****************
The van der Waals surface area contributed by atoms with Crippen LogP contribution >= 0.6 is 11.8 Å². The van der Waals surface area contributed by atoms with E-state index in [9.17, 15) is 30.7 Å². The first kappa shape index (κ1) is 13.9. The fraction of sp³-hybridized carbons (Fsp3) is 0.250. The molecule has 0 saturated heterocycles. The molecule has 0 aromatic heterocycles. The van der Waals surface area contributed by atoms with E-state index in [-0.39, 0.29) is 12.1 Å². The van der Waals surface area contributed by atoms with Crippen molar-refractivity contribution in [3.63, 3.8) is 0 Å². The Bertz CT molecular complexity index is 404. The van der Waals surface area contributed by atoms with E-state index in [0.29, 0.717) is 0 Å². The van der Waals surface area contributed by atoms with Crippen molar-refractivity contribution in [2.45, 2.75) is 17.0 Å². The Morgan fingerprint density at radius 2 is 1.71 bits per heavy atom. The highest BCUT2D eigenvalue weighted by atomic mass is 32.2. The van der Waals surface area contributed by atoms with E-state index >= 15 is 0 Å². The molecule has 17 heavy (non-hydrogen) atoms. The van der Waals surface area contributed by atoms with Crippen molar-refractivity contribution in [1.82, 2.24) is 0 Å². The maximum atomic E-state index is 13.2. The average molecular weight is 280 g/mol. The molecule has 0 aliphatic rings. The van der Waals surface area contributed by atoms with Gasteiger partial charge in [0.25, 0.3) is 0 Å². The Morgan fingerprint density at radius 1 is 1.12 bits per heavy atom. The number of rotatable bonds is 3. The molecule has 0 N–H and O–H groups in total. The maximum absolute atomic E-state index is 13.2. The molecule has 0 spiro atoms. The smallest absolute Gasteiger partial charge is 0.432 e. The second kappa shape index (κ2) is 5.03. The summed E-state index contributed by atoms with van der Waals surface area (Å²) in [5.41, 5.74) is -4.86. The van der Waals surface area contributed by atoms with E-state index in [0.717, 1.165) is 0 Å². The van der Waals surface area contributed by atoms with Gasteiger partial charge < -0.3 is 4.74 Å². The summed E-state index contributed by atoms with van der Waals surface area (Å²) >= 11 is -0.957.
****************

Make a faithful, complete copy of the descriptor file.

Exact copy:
The van der Waals surface area contributed by atoms with Crippen LogP contribution >= 0.6 is 11.8 Å². The van der Waals surface area contributed by atoms with E-state index in [9.17, 15) is 30.7 Å². The first kappa shape index (κ1) is 13.9. The fraction of sp³-hybridized carbons (Fsp3) is 0.250. The molecule has 0 saturated heterocycles. The molecule has 0 aromatic heterocycles. The van der Waals surface area contributed by atoms with E-state index in [-0.39, 0.29) is 12.1 Å². The van der Waals surface area contributed by atoms with Crippen molar-refractivity contribution in [3.63, 3.8) is 0 Å². The Bertz CT molecular complexity index is 404. The van der Waals surface area contributed by atoms with E-state index in [0.29, 0.717) is 0 Å². The van der Waals surface area contributed by atoms with Crippen molar-refractivity contribution in [2.45, 2.75) is 17.0 Å². The Morgan fingerprint density at radius 2 is 1.71 bits per heavy atom. The highest BCUT2D eigenvalue weighted by atomic mass is 32.2. The van der Waals surface area contributed by atoms with E-state index >= 15 is 0 Å². The molecule has 17 heavy (non-hydrogen) atoms. The van der Waals surface area contributed by atoms with Crippen molar-refractivity contribution in [1.82, 2.24) is 0 Å². The maximum atomic E-state index is 13.2. The average molecular weight is 280 g/mol. The molecule has 0 aliphatic rings. The van der Waals surface area contributed by atoms with Gasteiger partial charge in [0.25, 0.3) is 0 Å². The Morgan fingerprint density at radius 1 is 1.12 bits per heavy atom. The number of rotatable bonds is 3. The molecule has 0 N–H and O–H groups in total. The maximum absolute atomic E-state index is 13.2. The molecule has 0 spiro atoms. The smallest absolute Gasteiger partial charge is 0.432 e. The second kappa shape index (κ2) is 5.03. The summed E-state index contributed by atoms with van der Waals surface area (Å²) in [5.41, 5.74) is -4.86. The van der Waals surface area contributed by atoms with E-state index in [0.717, 1.165) is 0 Å². The van der Waals surface area contributed by atoms with Gasteiger partial charge < -0.3 is 4.74 Å². The summed E-state index contributed by atoms with van der Waals surface area (Å²) >= 11 is -0.957.